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The Changing Face of London Homes: New Urban Living Trends

Forbes

November, 2013

London homes are changing. Cultural globalization, accelerated by a massive influx of foreign buyers in prime central locations, has helped spark new urban lifestyle trends that are reshaping the city’s real estate.

[…] Interiors, however, have moved away from the minimalist design that was so closely associated with last decade’s open-plan spaces. “That style has been replaced by more expressive designs that focus on bringing out the richness of natural materials,” notes Soning. “For example, our forthcoming Rosebery Avenue development in Clerkenwell, which will launch in Spring 2014, will feature charcoal-painted brickwork, brushed rustic oak flooring and matt brass fittings.”

At the same time, interiors increasingly mirror the culture of austerity that permeates British society at the moment. “The retro look is very reflective of now: vintage is back in, there is a strong return to the make-and-mend culture,” says Christopher Dezille of Honky, the design consultancy that decorated the show apartments at United House Developments’ landmark £120 million Paynes & Borthwick scheme in West Greenwich, which includes the regeneration of a Grade-II-listed former marine boiler factory and the development of a new residential tower.

“But vintage is not shabby-chic any more—it is that industrial kind of chic that you find in areas of London like Hoxton and Shoreditch, and now Greenwich. What I wanted to create was a less frilly vintage look: a sharper Miami meets Palm Springs – that kind of 50s cool.”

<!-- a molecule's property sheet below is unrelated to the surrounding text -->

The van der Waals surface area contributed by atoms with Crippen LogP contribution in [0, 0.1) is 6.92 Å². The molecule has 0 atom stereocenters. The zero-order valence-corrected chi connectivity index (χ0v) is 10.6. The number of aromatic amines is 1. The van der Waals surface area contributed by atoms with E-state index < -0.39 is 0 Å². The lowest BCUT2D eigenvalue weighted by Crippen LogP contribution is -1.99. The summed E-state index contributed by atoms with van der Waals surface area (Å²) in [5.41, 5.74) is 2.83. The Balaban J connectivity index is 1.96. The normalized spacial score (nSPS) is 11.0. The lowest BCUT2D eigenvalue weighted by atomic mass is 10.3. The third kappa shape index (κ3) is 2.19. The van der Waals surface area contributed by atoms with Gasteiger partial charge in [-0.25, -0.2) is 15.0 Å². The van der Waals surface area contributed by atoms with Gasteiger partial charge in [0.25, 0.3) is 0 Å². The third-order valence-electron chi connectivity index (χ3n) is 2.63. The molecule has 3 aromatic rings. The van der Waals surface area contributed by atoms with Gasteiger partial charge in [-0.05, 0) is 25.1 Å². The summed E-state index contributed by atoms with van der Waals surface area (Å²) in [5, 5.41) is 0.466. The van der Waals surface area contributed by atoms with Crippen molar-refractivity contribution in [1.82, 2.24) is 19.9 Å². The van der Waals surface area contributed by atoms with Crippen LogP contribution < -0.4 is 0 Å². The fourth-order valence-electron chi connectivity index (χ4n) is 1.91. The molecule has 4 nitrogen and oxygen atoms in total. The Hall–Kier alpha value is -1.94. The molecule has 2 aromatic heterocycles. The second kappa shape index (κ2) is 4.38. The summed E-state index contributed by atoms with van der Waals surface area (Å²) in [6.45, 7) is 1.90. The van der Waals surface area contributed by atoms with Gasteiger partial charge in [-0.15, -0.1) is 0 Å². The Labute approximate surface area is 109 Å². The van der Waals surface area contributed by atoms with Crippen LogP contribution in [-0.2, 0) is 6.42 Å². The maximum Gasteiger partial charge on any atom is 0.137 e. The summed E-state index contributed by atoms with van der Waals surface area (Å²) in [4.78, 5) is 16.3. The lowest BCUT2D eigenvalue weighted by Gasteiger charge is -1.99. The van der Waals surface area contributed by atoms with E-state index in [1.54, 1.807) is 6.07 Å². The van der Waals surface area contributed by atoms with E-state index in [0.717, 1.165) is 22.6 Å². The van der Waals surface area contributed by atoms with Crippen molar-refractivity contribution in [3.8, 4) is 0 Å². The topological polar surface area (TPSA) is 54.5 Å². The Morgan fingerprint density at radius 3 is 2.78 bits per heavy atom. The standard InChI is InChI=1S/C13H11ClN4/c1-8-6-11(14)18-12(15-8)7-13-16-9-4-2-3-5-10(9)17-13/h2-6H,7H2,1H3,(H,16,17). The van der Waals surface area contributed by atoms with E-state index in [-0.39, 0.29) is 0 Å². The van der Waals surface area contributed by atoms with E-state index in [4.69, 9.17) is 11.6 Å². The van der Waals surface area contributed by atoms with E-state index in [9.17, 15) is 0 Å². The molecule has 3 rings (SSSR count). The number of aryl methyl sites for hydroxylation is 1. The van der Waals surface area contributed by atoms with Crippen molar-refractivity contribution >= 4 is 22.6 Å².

Dezille believes that the industrial look is here to stay for some time. “This retro vibe is having a real renaissance, with brands like Ercol now being sold in key retailers, not only in the UK but also in other countries around the world. Our approach was to revisit that 60s vibe in a different way and, at the same time, to have a bit of fun with it. The wallpaper in the hallway, the wooden frame mirrors, the clocks, the large, colourful budgie pictures, these are the details that combine to create the look.”

Read article on Forbes online

The Changing Face of London Homes: New Urban Living Trends

November 29, 2013

London homes are changing. Cultural globalization, accelerated by a massive influx of foreign buyers in prime central locations, has helped spark new urban lifestyle trends that are reshaping the city’s real estate.

[…] Interiors, however, have moved away from the minimalist design that was so closely associated with last decade’s open-plan spaces. “That style has been replaced by more expressive designs that focus on bringing out the richness of natural materials,” notes Soning. “For example, our forthcoming Rosebery Avenue development in Clerkenwell, which will launch in Spring 2014, will feature charcoal-painted brickwork, brushed rustic oak flooring and matt brass fittings.”

At the same time, interiors increasingly mirror the culture of austerity that permeates British society at the moment. “The retro look is very reflective of now: vintage is back in, there is a strong return to the make-and-mend culture,” says Christopher Dezille of Honky, the design consultancy that decorated the show apartments at United House Developments’ landmark £120 million Paynes & Borthwick scheme in West Greenwich, which includes the regeneration of a Grade-II-listed former marine boiler factory and the development of a new residential tower.

“But vintage is not shabby-chic any more—it is that industrial kind of chic that you find in areas of London like Hoxton and Shoreditch, and now Greenwich. What I wanted to create was a less frilly vintage look: a sharper Miami meets Palm Springs – that kind of 50s cool.”

Dezille believes that the industrial look is here to stay for some time. “This retro vibe is having a real renaissance, with brands like Ercol now being sold in key retailers, not only in the UK but also in other countries around the world. Our approach was to revisit that 60s vibe in a different way and, at the same time, to have a bit of fun with it. The wallpaper in the hallway, the wooden frame mirrors, the clocks, the large, colourful budgie pictures, these are the details that combine to create the look.”

Read article on Forbes online